Insurance. A service you pay for that you literally hope you never need to use.
And even worse, there’s no way to know how good your policy is until it’s too late. There’s not really a way to kick the tires.
I was talking with my biz partner (not Indy Hall – this other thing I do) Amy about this as she was simultaneously dealing with a leaky roof in her 270+ year old home and preparing to get insurance for her business’ new office buildout.
For coworking spaces, getting insurance is doubly difficult…at least.
If you’ve set out on the path of starting a coworking space, you’ve probably found yourself needing to get insurance in order to sign a lease. Most commercial landlords require your business to carry at least a couple million dollars in liability coverage, and some require the same or more in other categories.
But if you call most insurance agents and tell them about your new office, you’re going to start getting quotes that seem outrageous.
And that’s if you even get that far. A lot of agents are literally just plugging your information into a computer program, so they’re thoughtlessly asking you for EVERY piece of information instead of the most relevant details about your coworking space, how it operates, etc.
After dozens of agents who didn’t have a clue, I lucked out and found an AMAZING agent who helped us get the coverage we need. That includes:
- Our general liability policy
- Coverage that allows other special events, on-site and off
- Coverage that allows us to have alcohol at our events, on site and off-site (naturally we need to be law-abiding and cannot SELL alcohol or serve minors)
And a whole lot more. Over the years I’ve periodically called her with questions about one-off events that needed a policy, and she was able to save us money by showing how our existing policy already covered it. She’s gotten used to my strange requests, and even knows what to push back on.
(No, Alex, no slides. No fireman’s pole. No bouncy castle).
I recently asked her why she’s was able to help us when other insurance agents seem to struggle. She said:
The problem that other agents have with quoting coworking spaces is that most insurance companies do not have an actual “cookie cutter” insurance classification available that fits a coworking operation and most agents don’t have a grasp on the understanding of the coworking operation which in turn, results in underwriters not having a clear understanding of the operation.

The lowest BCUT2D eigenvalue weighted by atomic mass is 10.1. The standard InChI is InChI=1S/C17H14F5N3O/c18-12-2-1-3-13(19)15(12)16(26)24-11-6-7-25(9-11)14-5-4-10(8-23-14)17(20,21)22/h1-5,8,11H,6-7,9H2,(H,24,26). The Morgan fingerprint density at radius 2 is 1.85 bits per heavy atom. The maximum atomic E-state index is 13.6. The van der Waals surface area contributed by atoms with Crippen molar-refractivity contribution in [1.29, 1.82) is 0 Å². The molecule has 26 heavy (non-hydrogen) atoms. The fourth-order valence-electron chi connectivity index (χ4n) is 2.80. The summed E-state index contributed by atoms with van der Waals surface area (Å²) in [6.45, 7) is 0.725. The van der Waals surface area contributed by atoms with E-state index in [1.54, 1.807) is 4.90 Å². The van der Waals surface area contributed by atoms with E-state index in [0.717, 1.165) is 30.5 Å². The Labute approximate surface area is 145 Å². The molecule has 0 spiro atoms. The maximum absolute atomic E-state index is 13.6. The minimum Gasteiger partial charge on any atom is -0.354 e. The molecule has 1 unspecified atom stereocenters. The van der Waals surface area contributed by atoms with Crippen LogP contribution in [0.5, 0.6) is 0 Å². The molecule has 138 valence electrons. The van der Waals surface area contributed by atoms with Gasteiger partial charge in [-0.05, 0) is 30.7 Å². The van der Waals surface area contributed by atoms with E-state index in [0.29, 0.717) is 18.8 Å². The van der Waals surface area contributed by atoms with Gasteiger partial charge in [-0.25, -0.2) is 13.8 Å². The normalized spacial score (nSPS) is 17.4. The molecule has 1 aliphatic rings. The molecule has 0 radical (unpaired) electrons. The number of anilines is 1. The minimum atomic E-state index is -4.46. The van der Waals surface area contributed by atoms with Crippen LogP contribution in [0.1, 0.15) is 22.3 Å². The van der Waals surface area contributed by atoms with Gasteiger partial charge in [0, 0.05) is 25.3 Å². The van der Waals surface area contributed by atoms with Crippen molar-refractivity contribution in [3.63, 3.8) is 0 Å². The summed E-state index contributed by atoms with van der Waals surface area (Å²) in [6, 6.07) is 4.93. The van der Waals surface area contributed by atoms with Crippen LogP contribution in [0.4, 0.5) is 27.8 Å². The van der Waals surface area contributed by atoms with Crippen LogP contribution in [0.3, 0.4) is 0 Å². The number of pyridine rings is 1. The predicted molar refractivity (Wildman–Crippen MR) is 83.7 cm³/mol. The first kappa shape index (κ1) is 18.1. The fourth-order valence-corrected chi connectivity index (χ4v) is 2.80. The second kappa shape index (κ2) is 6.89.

When the underwriters are not forced to “think outside the box” to see that a coworking operation will qualify for a different class code than a lessor’s risk class code, they nor their quoting system will allow it, resulting in preposterous premiums that do not accurately reflect the risk.
Thanks to working with you I have an understanding of how the coworking spaces operate and what it entails. In turn, I have taught some of my specific underwriters to have the same understanding, and to see things my way.
See why Diane is awesome?
She knows that she’ll sell more insurance policies if she takes the time to really understand who her customers are and what they actually need. Instead of retrofitting what she knew (or thinks she knew) about shared offices, she actually got to know our business and learned how to communicate it to an underwriter.
Frankly, Diane has done more work to understand coworking than most people do…including the ones who put a bunch of desks and chairs in a room and call it coworking.
She could’ve just gotten me the cheapest policy. But would I have the coverage I actually need? Most definitely not.
She could have gotten me the most comprehensive policy, covering all of my bases including the ones I hadn’t thought of before. But how much money would I be wasting on our coverage? A ton.
All she had to do is go a step above checking the boxes in a piece of software and actually THINK about the questions she was asking me. And not only did she get one happy (and properly insured) client…but I’ve referred her to countless other people.
And if you run a coworking space – or are opening one soon – you can learn a thing or two from Diane
Rather than checking the boxes of what you think a shared workspace should be, ask your community questions. Practice Tummling. Don’t just seek out what they want, find out what they care about (and why). Get them involved.
When you do, you’ll start to see your members become as loyal as I am to my insurance agent Diane.